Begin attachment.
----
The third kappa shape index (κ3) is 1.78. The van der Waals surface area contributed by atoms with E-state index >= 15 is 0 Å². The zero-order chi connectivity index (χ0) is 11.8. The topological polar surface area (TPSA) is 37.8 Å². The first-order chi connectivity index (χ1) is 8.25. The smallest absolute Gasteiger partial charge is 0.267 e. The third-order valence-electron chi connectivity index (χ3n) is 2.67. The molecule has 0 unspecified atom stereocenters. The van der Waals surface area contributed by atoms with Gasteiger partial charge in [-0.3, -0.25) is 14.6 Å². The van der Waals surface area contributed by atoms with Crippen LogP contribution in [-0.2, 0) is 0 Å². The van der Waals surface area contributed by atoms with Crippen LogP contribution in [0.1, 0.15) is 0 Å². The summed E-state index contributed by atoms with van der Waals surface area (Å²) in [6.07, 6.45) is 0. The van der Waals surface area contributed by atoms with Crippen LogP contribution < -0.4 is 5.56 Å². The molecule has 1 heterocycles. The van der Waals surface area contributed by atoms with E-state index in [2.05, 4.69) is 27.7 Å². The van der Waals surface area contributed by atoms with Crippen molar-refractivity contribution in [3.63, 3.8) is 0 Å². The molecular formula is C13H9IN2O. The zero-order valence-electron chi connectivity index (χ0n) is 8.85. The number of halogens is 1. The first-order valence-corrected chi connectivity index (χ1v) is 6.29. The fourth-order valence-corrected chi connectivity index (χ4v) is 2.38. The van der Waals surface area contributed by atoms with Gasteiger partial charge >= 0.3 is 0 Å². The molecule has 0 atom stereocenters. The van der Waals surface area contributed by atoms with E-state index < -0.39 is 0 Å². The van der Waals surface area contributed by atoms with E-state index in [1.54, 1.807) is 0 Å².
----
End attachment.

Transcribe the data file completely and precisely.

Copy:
The third kappa shape index (κ3) is 1.78. The van der Waals surface area contributed by atoms with E-state index >= 15 is 0 Å². The zero-order chi connectivity index (χ0) is 11.8. The topological polar surface area (TPSA) is 37.8 Å². The first-order chi connectivity index (χ1) is 8.25. The smallest absolute Gasteiger partial charge is 0.267 e. The third-order valence-electron chi connectivity index (χ3n) is 2.67. The molecule has 0 unspecified atom stereocenters. The van der Waals surface area contributed by atoms with Gasteiger partial charge in [-0.3, -0.25) is 14.6 Å². The van der Waals surface area contributed by atoms with Crippen LogP contribution in [-0.2, 0) is 0 Å². The van der Waals surface area contributed by atoms with Crippen LogP contribution in [0.1, 0.15) is 0 Å². The summed E-state index contributed by atoms with van der Waals surface area (Å²) in [6.07, 6.45) is 0. The van der Waals surface area contributed by atoms with Crippen LogP contribution < -0.4 is 5.56 Å². The molecule has 1 heterocycles. The van der Waals surface area contributed by atoms with E-state index in [2.05, 4.69) is 27.7 Å². The van der Waals surface area contributed by atoms with Crippen molar-refractivity contribution in [3.63, 3.8) is 0 Å². The molecular formula is C13H9IN2O. The zero-order valence-electron chi connectivity index (χ0n) is 8.85. The number of halogens is 1. The first-order valence-corrected chi connectivity index (χ1v) is 6.29. The fourth-order valence-corrected chi connectivity index (χ4v) is 2.38. The van der Waals surface area contributed by atoms with Gasteiger partial charge >= 0.3 is 0 Å². The molecule has 0 atom stereocenters. The van der Waals surface area contributed by atoms with E-state index < -0.39 is 0 Å². The van der Waals surface area contributed by atoms with E-state index in [1.54, 1.807) is 0 Å².